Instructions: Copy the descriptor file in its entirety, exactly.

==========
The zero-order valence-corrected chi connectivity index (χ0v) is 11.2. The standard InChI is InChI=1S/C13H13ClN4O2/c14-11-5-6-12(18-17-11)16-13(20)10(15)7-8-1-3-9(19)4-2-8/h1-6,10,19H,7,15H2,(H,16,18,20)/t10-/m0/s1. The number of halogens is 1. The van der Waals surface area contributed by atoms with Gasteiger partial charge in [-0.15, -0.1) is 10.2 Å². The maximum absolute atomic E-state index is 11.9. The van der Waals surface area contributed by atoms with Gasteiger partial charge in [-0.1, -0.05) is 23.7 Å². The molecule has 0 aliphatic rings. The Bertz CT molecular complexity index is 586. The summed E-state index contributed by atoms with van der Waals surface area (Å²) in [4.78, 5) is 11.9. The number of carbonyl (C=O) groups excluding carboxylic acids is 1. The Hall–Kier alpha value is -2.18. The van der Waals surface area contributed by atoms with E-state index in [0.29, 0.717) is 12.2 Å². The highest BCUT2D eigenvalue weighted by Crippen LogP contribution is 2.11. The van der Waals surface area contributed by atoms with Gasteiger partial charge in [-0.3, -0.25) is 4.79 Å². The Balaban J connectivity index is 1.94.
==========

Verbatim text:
The zero-order valence-corrected chi connectivity index (χ0v) is 11.2. The standard InChI is InChI=1S/C13H13ClN4O2/c14-11-5-6-12(18-17-11)16-13(20)10(15)7-8-1-3-9(19)4-2-8/h1-6,10,19H,7,15H2,(H,16,18,20)/t10-/m0/s1. The number of halogens is 1. The van der Waals surface area contributed by atoms with Gasteiger partial charge in [-0.15, -0.1) is 10.2 Å². The maximum absolute atomic E-state index is 11.9. The van der Waals surface area contributed by atoms with Gasteiger partial charge in [-0.1, -0.05) is 23.7 Å². The molecule has 0 aliphatic rings. The Bertz CT molecular complexity index is 586. The summed E-state index contributed by atoms with van der Waals surface area (Å²) in [4.78, 5) is 11.9. The number of carbonyl (C=O) groups excluding carboxylic acids is 1. The Hall–Kier alpha value is -2.18. The van der Waals surface area contributed by atoms with E-state index in [0.29, 0.717) is 12.2 Å². The highest BCUT2D eigenvalue weighted by Crippen LogP contribution is 2.11. The van der Waals surface area contributed by atoms with Gasteiger partial charge in [-0.3, -0.25) is 4.79 Å². The Balaban J connectivity index is 1.94.